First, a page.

With our new music feature Origins, artists have the chance to pull back the curtains on the stories behind their latest single. Today, Plants and Animals discuss the je ne sais quoi or “Le Queens”.
After four years away, Plants and Animals are set to return with their new full-length, The Jungle, on October 23rd. Early singles like “House on Fire” and “Sacrifice” portended a collection of catchy but chaotic sonic landscapes. The latest sample of the effort, “Le Queens”, offers a counterpoint to that aural bedlam — with a touch of Quebecois.
A haze of distorted guitars and synthesizers, “Le Queens” is a much mellower tune than the previous Jungle singles. But there’s still a sense of disorder in the background, with percussive samples running ramshackle beneath the kaleidoscopic flow of the other instruments.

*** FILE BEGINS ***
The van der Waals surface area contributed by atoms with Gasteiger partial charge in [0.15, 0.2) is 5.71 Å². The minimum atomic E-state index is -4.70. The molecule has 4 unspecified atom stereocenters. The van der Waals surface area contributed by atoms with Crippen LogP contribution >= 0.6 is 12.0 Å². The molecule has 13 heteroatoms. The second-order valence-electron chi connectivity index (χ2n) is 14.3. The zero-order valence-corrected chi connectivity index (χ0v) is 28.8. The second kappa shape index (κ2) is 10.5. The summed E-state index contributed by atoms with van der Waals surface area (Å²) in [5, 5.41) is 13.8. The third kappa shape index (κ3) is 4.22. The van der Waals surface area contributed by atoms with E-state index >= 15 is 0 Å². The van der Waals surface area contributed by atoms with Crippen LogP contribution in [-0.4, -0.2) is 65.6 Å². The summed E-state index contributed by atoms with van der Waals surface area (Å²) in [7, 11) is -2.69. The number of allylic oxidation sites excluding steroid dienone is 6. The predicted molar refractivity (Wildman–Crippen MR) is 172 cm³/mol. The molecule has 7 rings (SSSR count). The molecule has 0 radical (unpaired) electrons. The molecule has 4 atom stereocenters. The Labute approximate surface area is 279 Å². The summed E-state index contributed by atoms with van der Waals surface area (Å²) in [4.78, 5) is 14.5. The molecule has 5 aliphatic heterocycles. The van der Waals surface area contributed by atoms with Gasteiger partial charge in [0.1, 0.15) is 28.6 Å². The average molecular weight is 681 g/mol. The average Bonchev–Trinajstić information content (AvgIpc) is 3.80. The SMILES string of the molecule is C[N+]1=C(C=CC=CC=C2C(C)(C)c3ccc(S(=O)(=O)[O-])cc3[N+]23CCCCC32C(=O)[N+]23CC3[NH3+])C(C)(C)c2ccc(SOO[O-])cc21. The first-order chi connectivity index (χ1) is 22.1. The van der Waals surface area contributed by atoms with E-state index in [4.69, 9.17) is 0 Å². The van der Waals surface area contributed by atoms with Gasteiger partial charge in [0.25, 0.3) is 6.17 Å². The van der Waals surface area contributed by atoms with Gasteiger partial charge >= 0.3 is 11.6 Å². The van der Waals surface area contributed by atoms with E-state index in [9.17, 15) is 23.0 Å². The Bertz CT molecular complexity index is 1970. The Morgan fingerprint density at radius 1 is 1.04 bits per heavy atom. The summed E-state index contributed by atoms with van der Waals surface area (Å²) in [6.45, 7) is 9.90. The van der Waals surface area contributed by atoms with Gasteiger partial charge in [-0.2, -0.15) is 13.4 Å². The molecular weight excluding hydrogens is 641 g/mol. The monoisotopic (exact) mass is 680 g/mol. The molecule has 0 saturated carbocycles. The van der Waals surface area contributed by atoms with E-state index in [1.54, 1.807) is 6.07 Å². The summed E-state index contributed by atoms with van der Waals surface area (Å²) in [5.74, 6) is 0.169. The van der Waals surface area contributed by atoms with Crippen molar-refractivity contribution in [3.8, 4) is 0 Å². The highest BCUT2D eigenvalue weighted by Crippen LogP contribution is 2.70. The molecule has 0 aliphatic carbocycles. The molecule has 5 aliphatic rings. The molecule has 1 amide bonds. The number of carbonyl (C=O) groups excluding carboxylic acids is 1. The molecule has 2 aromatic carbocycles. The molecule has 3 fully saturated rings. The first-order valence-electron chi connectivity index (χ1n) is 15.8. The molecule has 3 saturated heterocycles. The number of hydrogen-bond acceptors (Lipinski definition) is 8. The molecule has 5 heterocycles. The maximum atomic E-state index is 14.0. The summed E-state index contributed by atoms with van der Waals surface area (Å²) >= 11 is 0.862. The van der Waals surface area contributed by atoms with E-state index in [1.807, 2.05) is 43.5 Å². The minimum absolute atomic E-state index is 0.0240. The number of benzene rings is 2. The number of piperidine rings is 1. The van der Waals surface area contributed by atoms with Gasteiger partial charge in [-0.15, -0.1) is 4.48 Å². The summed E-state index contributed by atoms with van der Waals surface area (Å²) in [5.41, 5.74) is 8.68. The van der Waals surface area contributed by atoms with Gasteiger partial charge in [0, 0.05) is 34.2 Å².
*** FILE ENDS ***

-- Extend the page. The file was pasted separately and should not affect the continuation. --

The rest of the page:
Adding to what the band says is the track’s “je ne sais quoi” is the fact that it’s sung almost entirely in French. Even if you don’t understand every lyrics, however, the feeling of distorted romance is made clear in the instrumentation. Or, at least, in the bits of English singing such as, “Baby don’t you laugh/ ‘Cause hearts get broke like that.”
Check out “Le Queens” via its accompanying music video below, followed by Plants and Animals’ Origins of the song.
Prom Night in Queens, NY:
The laissez-faire and nostalgia in Françoise Hardy’s music was an inspiration for Adèle’s vocal interpretation. There is a plenitude in her voice, a melancholy, a romance that suited the lyrics and the vibe of the song.
Woody was trying to get the hang of a cool new machine that uses acoustic drums as an elaborate sampler. He had some chords programmed in but the sound didn’t fit, so Warren recorded them on a guitar. Woody played those sampled chords with his kick drum and moved through the progression using his snare. It had all the grace of a driving lesson. We ran with it.